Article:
3) I am still working on this. I make sure to “unplug” and eat dinner together with my family.
Amber Conley Cura added to the conversation with the following:
This is one of my favorite conversations. I don’t have it nailed down just yet but I have learned over the years how to say now to many things. For me, it boils down to why am I working? And when is my work ever more important than my family? Sometimes, I have to say no to work, which may mean not to advancement because my family needs me. Sometimes, I have to say no to my family because I have to work to help support them. The key for me, is I always try to thing long-term. How will this affect my family in the long run? For me, my family always comes first. There’s so much more I could say, but that’s the short and sweet version.
So, there you have it. Five strong, clear voices speaking into this topic. Each person has a different career path. Each has wrestled with and continues to wrestle with the challenge of maintaining a healthy work-life balance. Each has provided us with helpful insights, as we seek personal growth in this area of life.
My take-aways from their input are:
1) We need to be intentional. There doesn’t seem to be a one-size-fits-all solution to this challenge. Each contributor is doing something, though. When it comes to achieving a healthy work life balance, perhaps the best advice is:
2) We may need to retreat in order to advance. This seems evident on the basis of several suggestions:
- Remember: You can say no to some requests
- Turn your cell phone off
- Get away from all of the distractions
These suggestions cause me to think of something I heard a long time ago: Distance brings clarity. It is amazing how much perspective we gain on problems, pressures, demands, and decisions when we simply step back from them a small distance. The crush of the moment can confuse us; but, distance brings clarity. My suspicion is that we all need to do a better job of putting this into practice.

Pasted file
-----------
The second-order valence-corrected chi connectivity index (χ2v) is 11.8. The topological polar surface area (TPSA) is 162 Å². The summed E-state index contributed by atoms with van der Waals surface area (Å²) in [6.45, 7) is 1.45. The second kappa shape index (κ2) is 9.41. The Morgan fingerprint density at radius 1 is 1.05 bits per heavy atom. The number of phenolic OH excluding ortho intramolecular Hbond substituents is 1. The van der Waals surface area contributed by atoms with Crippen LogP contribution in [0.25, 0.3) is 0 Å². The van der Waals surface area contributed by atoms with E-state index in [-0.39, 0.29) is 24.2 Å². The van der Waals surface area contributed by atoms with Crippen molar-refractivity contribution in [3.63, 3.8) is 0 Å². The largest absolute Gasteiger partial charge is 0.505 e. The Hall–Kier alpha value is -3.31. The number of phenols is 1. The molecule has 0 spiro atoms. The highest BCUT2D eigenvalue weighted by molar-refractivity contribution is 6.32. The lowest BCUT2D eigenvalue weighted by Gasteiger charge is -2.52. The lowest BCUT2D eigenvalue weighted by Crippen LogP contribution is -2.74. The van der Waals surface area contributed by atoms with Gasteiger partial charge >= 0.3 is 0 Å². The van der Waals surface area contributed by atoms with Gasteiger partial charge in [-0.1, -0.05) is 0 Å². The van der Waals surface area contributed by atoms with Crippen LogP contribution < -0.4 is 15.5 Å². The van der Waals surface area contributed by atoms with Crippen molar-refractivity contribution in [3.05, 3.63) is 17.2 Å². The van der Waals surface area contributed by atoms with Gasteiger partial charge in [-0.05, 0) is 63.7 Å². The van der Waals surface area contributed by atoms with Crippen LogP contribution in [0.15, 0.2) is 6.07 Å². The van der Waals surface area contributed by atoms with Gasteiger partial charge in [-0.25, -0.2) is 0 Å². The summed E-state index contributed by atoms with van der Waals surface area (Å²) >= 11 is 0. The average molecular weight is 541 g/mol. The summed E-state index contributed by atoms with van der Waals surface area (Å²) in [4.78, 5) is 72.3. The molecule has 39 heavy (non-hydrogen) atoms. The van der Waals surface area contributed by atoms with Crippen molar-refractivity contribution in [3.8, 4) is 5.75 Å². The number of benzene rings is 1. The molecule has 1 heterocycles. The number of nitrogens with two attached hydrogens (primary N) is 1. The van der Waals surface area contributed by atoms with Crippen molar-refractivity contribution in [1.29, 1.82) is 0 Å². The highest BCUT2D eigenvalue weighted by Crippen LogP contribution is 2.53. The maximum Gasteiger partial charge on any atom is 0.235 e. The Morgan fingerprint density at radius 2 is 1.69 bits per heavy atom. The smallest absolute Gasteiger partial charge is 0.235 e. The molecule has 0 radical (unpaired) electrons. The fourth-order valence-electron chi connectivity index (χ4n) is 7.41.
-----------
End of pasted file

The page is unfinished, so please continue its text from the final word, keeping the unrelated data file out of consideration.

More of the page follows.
3) We need to know our “WHY!” Actually, what we really need to do is “START WITH WHY!” If we are sorting through the things we have to do, the things we will probably do, or the things we might do, or simply deciding what we will do with the time we have available today, starting with “our why” makes the process so much easier. More importantly, it turns the process of organizing into both a discovery and declaration of what truly controls our life.
For me, this final point is the key to the whole matter. A few years ago, my oldest son told me about a video I just had to watch. The Ted Talk presenter is Simon Sinek. At the time of this writing, his presentation has been viewed 40,070,333 times. If you are not one of these, I encourage you to click on this link and listen to his “Start With Why” Ted Talk entitled: How great leaders inspire action.
Again, a special thank you goes out to those who contributed their thoughts to this piece. Hopefully, we will all realize a healthier work-life balance as we:
- Become more intentional in our daily decisions and time management.
- Make time to experience seasons of “retreat,” so that we can realize advancement in this important life-challenge.
- Take time to discover our Why, so that we can always “Start With Why.”
© Bill Williams, a fellow sojourner